Philip on Film
PAM North Ballroom
Arguably the most important composer of the past 40 years, Phillip Glass has returned to Portland for this week’s Philip on Film Program, hosted by the Portland Institute for Contemporary Arts (PICA) and
Northwest Film Center. The festival, which began Monday, features Glass performing live film scores at the Portland Art Museum’s North Wing Grand Ballroom.
Philip Glass was part of the minimalist movement of the 1960s, which included such composers as Steve Reich (the first musician to incorporate tape loops in his work).
Glass long ago made known his dislike for the term “minimalist,” and rightfully so. His compositions are in truth multi-layered – if harmonically simplistic – pieces that first hypnotize the listener, then prove to contain and convey the perfect catharsis, leaving audiences empty for want of continuation.
Glass’ work has been the butt of jokes for years – the up-and-down ceaseless arpeggios, the melodramatic tenor coming in out of nowhere – yet he remains vital, touring year round, an American treasure.
Glass last graced Portland with a 1999 performance of his opera “Monsters of Grace” at the Arlene Schnitzer Concert Hall. That performance, a collaboration with designer Robert Wilson, featured a huge 3-D digital video display and captivating score performed by The Philip Glass Ensemble.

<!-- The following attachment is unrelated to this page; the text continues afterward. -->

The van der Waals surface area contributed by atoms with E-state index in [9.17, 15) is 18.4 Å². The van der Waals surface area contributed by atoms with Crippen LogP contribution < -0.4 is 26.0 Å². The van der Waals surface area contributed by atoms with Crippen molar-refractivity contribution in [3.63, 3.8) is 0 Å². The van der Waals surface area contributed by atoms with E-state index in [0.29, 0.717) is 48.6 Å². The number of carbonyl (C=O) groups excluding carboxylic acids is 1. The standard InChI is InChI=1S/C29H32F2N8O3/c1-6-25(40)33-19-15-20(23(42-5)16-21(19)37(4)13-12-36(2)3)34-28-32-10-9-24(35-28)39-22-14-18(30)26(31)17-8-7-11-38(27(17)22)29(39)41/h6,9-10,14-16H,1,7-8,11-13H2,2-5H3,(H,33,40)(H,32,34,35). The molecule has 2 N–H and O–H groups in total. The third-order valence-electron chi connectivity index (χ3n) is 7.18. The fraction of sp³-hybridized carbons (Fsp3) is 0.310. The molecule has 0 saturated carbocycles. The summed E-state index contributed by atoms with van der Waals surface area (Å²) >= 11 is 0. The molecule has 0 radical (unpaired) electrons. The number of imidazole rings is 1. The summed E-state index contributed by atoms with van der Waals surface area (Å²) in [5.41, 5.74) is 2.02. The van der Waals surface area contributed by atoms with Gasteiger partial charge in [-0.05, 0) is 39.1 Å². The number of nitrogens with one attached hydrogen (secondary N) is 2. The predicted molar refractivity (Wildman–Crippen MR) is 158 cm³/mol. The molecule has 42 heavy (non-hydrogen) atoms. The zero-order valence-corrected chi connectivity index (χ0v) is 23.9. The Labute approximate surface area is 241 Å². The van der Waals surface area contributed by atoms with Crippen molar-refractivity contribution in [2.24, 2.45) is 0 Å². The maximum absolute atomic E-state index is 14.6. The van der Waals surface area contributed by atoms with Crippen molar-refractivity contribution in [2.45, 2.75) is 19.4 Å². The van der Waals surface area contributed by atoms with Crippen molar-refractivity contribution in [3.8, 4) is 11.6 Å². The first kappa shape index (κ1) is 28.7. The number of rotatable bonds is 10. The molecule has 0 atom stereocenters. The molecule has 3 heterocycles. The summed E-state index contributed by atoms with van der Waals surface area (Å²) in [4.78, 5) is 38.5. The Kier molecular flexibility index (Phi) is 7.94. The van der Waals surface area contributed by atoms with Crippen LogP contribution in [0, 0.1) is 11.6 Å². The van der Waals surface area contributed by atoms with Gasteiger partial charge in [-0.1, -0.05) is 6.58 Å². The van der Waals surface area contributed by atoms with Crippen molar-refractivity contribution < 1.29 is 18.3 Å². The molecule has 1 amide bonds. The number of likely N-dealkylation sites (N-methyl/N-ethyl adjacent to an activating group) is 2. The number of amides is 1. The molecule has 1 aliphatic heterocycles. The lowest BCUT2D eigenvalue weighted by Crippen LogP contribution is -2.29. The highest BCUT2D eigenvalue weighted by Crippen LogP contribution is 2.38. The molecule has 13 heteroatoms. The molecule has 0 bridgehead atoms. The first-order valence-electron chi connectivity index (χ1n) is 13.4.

This week’s performances are likely to captivate as well. Monday’s screening, “Shorts,” featured Glass and company playing along to short films. Some of these Glass had previously scored, like Godfrey Reggio’s “Evidence” and “Anima Mundi,” and others he commissioned and to which the ensemble improvised. These included Iranian-born artist Shrin Neshat’s “Diasora” and Peter Greenaway’s “In the Bath.”
Tuesday’s program was “Powaqqatsi” (Hopi for “war life”), Reggio’s meditation on globalization and its impact on, and meaning for, third-world people. “Powaqqatsi” is part two of the “Quatsi” trilogy, which begins with “Koyaaniskatsi,” Friday night’s feature and the finale of Phillip on Film.
“Koyaaniskatsi” features classic Glass – ceaseless, cascading fourth and fifth arpeggios and a solemn chorus. The music amplifies Reggio’s celebration of the earth’s natural grandeur in all of its beauty and violence – followed by footage of humankind’s conquering and destruction of it.
Tonight’s screening will feature director Tod Browning’s classic 1931 adaptation of Bram Stoker’s “Dracula.” The film’s sparseness will surely be well complimented by Glass’ wall of rhythm. Initially there was no musical score and Browning relied on the Hungarian accent of Legosi to provide the “sound” in the early “talkie.” Glass has provided the film with a sound that is haunting and mesmerizing.
Thursday’s film will be Jean Cocteau’s “La Belle et La Bete” (1946), during which Glass replaces the dialogue and score of the original film with the work of his ensemble. His singers will cover, on the spot, the film’s dialogue, while the instrumentalists play Glass’ score to the work of one of his favorite filmmakers.
As an added incentive to all would-be Philip Glass fans, PICA and the FilmCenter are offering $10 advanced-purchase tickets to all students. This is a great opportunity – in 1999 it cost $12 general admission to see “Monsters of Grace,” while General admission tickets to this year’s events run $30 (PICA and NWFC members pay $25.) Advance tickets are available at the PICA box office, 503-242-1419, the Film Center Office 503-221-1156 and at POVA’s ticket central.